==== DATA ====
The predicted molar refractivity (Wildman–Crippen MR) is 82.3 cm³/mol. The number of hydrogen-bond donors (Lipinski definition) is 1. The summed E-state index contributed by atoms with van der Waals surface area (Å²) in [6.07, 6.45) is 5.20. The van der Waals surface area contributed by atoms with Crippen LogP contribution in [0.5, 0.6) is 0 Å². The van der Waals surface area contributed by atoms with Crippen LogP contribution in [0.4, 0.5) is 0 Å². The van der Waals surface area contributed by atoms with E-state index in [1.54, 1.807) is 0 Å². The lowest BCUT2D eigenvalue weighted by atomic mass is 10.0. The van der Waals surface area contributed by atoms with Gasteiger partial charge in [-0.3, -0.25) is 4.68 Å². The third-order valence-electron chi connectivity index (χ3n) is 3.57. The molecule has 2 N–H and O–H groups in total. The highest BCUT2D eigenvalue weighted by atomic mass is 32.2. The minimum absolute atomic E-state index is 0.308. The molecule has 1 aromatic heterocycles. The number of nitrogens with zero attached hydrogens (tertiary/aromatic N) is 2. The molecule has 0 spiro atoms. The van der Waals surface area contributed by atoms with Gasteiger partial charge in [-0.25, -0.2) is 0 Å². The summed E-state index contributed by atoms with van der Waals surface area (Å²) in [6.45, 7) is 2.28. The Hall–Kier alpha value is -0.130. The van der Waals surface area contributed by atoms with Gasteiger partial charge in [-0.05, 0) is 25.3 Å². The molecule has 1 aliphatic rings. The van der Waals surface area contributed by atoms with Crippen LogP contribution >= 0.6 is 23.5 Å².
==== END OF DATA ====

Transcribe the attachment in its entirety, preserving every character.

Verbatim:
The predicted molar refractivity (Wildman–Crippen MR) is 82.3 cm³/mol. The number of hydrogen-bond donors (Lipinski definition) is 1. The summed E-state index contributed by atoms with van der Waals surface area (Å²) in [6.07, 6.45) is 5.20. The van der Waals surface area contributed by atoms with Crippen LogP contribution in [0.5, 0.6) is 0 Å². The van der Waals surface area contributed by atoms with Crippen LogP contribution in [0.4, 0.5) is 0 Å². The van der Waals surface area contributed by atoms with E-state index in [1.54, 1.807) is 0 Å². The lowest BCUT2D eigenvalue weighted by atomic mass is 10.0. The van der Waals surface area contributed by atoms with Gasteiger partial charge in [-0.3, -0.25) is 4.68 Å². The third-order valence-electron chi connectivity index (χ3n) is 3.57. The molecule has 2 N–H and O–H groups in total. The highest BCUT2D eigenvalue weighted by atomic mass is 32.2. The minimum absolute atomic E-state index is 0.308. The molecule has 1 aromatic heterocycles. The number of nitrogens with zero attached hydrogens (tertiary/aromatic N) is 2. The molecule has 0 spiro atoms. The van der Waals surface area contributed by atoms with Gasteiger partial charge in [-0.25, -0.2) is 0 Å². The summed E-state index contributed by atoms with van der Waals surface area (Å²) in [6.45, 7) is 2.28. The Hall–Kier alpha value is -0.130. The van der Waals surface area contributed by atoms with Gasteiger partial charge in [-0.05, 0) is 25.3 Å². The molecule has 1 aliphatic rings. The van der Waals surface area contributed by atoms with Crippen LogP contribution >= 0.6 is 23.5 Å².